The zooplankton I found was mostly from two basic animal groups: the crustacea and the annelidan, or segmented, worms. The crustaceans were represented by diverse life stages of harpacticoid copepods. I found adult, immature juveniles, and freshly hatched nauplius larvae of these copepods. These animals are often considered to be "epibenthic" zooplankton. That means they are specialized for life on the substrate, but they are capable of swimming for short distances in the plankton. Harpacticoids are the common small "bugs" that often occur in large numbers in newly set up aquaria. They are grazers on microalgae and very small particulate matter (Kozloff, 1990; Ruppert and Barnes, 1994). They are also considered to be very good fish food and are important components of some marine food chains (Nybakken, 1997). In some natural situations, they are primary foods of such commercially important species such as the Pacific salmonids, all of which graze on harpacticoids when they are young.

For a good drawing of an harpacticoid copepod, follow this link: http://inlet.geol.sc.edu/~nick/harpacticoid.html

An illustration of a copepod nauplius larva can be seen by following this link: http://intergate.sdmesa.sdccd.cc.ca.us/ilc/biology/plankton/slide_38.htm

My tanks have relatively low fish densities, and this may account for the abundance of the harpacticoids. Also, I maintain significant algal cover in the lagoonal reef to support the microscopic life that the dragonnet eats. This algal cover also facilitates the growth of the harpacticoids. The dragonnet, may in fact be feeding on the harpacticoids or other small crustaceans growing in the algae.

The other animal group found in the plankton was the Class Polychaeta of the Phylum Annelida or segmented worms. This was the most diverse category of the plankton. I found at least five, and possibly several more species of worms in the plankton. The worms were found in the plankton as both early developmental stages consisting of non-feeding and feeding larvae, and later stages of larger, feeding larvae.

This small feeding polychaete annelid worm larva. It is about 50 m (1/500 inch) long. Note the two bright red eyespots and the golden gut. There is a ring of propulsive cilia at about the "shoulders" and the animal moves very rapidly.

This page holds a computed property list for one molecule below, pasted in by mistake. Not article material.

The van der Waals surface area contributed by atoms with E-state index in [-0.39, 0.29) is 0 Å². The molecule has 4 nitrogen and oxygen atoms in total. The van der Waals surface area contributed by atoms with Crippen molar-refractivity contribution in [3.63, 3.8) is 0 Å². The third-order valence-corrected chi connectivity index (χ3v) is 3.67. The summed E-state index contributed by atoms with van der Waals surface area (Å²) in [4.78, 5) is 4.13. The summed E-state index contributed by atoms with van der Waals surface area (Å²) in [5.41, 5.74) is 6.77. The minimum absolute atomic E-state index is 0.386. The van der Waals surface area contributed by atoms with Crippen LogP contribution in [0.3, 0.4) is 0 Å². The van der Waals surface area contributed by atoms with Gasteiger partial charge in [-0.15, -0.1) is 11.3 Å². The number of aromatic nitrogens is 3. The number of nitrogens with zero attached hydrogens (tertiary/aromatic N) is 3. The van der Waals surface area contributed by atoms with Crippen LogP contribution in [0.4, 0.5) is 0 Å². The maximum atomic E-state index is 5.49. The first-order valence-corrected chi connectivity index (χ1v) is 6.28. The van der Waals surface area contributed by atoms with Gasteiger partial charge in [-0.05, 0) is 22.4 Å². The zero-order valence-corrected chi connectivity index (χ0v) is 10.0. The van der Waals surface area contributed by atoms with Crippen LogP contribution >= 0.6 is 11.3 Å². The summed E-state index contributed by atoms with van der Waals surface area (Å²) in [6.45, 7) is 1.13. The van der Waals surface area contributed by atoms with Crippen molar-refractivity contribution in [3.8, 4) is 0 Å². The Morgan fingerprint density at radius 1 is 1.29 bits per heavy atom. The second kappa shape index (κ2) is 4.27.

The youngest larvae were represented in my samples by two discrete types, both of which looked rather like small mobile spheres. Both of these types were not perfect spheres, but were shaped as rather lumpy and off-centered masses. The two types were opaque and lacked any visible gut structures. Such non-feeding larvae are common in the polychaetes. The early feeding larvae had only two or three segments, eyespots and a complete gut.

For an illustration of a feeding annelid larva or trochophore follow this link: http://intergate.sdmesa.sdccd.cc.ca.us/ilc/biology/plankton/slide_30.htm

The older larvae were represented by larvae that had developed a several segments, and which actually looked quite "wormy." These animals had visible segments, lateral tufts of chaetae or bristles, and good sensory structures such as eyes and tentacles. They moved through the water by means of rows of cilia encircling their bodies. I saw several different types of these larvae, and was able identify some of them to the families Amphinomidae (the fireworms or bristle worms) and the Spionidae (a family of tube dwelling detritus- or suspension-feeding worms)

This may be a latter stage of the preceding species. This animal is about 250 m (1/100 inch) long. The eyespots and propulsive cilia can be easily seen, and the gut is well-developed.

For a good discussion of Polychaete biology and morphology at the family level, refer to Rob Toonen's series in the last few issues of Aquarium.Net. Other good supplemental information can be obtained by following this link: http://www.ucmp.berkeley.edu/annelids/polyintro.html

I was not able to determine the identities of some of these worm larvae as they lacked sufficient adult characters that I might use to identify them. Worm larvae were found in the plankton collections from all three systems, but were most diverse in the collection from the lagoonal reef tank.

Representatives of other animal groups such as the rotifera were not seen in the collections. Some small ciliated protozoans were seen, but they were moving too fast for capture and identification and were largely ignored.

This larval worm is probably from the family - spionid Spionidae. Spionids are typically small worms that build tubes in sediments and feed on detritus or suspended particulate material such as copepod fecal pellets. This animal is about 250 m (1/100 inch) long. One of the long feeding structures called palps, characteristic of the spionids, can be seen along the side of the animal.

For illustrations of some of the typical planktonic ciliated protozoans, follow these links. http://intergate.sdmesa.sdccd.cc.ca.us/ilc/biology/plankton/slide_18.htm http://intergate.sdmesa.sdccd.cc.ca.us/ilc/biology/plankton/slide_42.htm

Phytoplankton were exceptionally uncommon except in my 60 gallon hex tank containing the carpet anemone. This system contains relatively little other noticeable animal life other than a few hermit crabs, and I know of no suspension-feeders in it that would be feeding on phytoplankton. Possibly as a consequence, the plankton from this tank contained a reasonable number of planktonic diatoms, but dinoflagellates and other phytoplankton were not present.

Yet another different polychaete worm larva. This animal is about 200 m (1/125 inch) long. Anterior tentacles, lateral appendages (parapodia) with chaetae (bristles) and a pair of small posterior sensory appendages are visible.